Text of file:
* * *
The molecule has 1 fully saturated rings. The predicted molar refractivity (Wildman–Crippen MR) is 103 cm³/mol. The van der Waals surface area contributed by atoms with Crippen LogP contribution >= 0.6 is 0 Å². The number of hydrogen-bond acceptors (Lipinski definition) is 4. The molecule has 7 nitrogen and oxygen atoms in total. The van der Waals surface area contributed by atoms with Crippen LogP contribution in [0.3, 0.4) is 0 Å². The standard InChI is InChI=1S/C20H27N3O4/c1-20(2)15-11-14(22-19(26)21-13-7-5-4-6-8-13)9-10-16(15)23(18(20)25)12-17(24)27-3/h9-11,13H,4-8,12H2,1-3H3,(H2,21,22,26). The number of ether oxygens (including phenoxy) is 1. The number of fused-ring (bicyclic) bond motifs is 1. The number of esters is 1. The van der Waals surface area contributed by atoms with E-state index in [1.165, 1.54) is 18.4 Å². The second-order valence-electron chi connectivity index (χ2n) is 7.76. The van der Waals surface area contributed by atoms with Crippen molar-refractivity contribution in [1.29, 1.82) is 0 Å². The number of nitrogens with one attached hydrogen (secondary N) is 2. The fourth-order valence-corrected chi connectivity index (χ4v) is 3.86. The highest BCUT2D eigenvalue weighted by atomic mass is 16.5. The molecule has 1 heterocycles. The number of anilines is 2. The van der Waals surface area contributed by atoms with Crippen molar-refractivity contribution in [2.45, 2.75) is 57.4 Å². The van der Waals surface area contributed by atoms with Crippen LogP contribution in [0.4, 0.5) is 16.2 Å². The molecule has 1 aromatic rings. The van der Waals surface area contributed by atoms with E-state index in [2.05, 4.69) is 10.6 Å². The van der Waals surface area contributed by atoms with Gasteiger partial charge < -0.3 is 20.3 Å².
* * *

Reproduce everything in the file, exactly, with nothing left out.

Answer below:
The molecule has 1 fully saturated rings. The predicted molar refractivity (Wildman–Crippen MR) is 103 cm³/mol. The van der Waals surface area contributed by atoms with Crippen LogP contribution >= 0.6 is 0 Å². The number of hydrogen-bond acceptors (Lipinski definition) is 4. The molecule has 7 nitrogen and oxygen atoms in total. The van der Waals surface area contributed by atoms with Crippen LogP contribution in [0.3, 0.4) is 0 Å². The standard InChI is InChI=1S/C20H27N3O4/c1-20(2)15-11-14(22-19(26)21-13-7-5-4-6-8-13)9-10-16(15)23(18(20)25)12-17(24)27-3/h9-11,13H,4-8,12H2,1-3H3,(H2,21,22,26). The number of ether oxygens (including phenoxy) is 1. The number of fused-ring (bicyclic) bond motifs is 1. The number of esters is 1. The van der Waals surface area contributed by atoms with E-state index in [1.165, 1.54) is 18.4 Å². The second-order valence-electron chi connectivity index (χ2n) is 7.76. The van der Waals surface area contributed by atoms with Crippen molar-refractivity contribution in [1.29, 1.82) is 0 Å². The number of nitrogens with one attached hydrogen (secondary N) is 2. The fourth-order valence-corrected chi connectivity index (χ4v) is 3.86. The highest BCUT2D eigenvalue weighted by atomic mass is 16.5. The molecule has 1 heterocycles. The number of anilines is 2. The van der Waals surface area contributed by atoms with Crippen molar-refractivity contribution in [2.45, 2.75) is 57.4 Å². The van der Waals surface area contributed by atoms with Crippen LogP contribution in [0.4, 0.5) is 16.2 Å². The molecule has 1 aromatic rings. The van der Waals surface area contributed by atoms with E-state index in [2.05, 4.69) is 10.6 Å². The van der Waals surface area contributed by atoms with Gasteiger partial charge < -0.3 is 20.3 Å².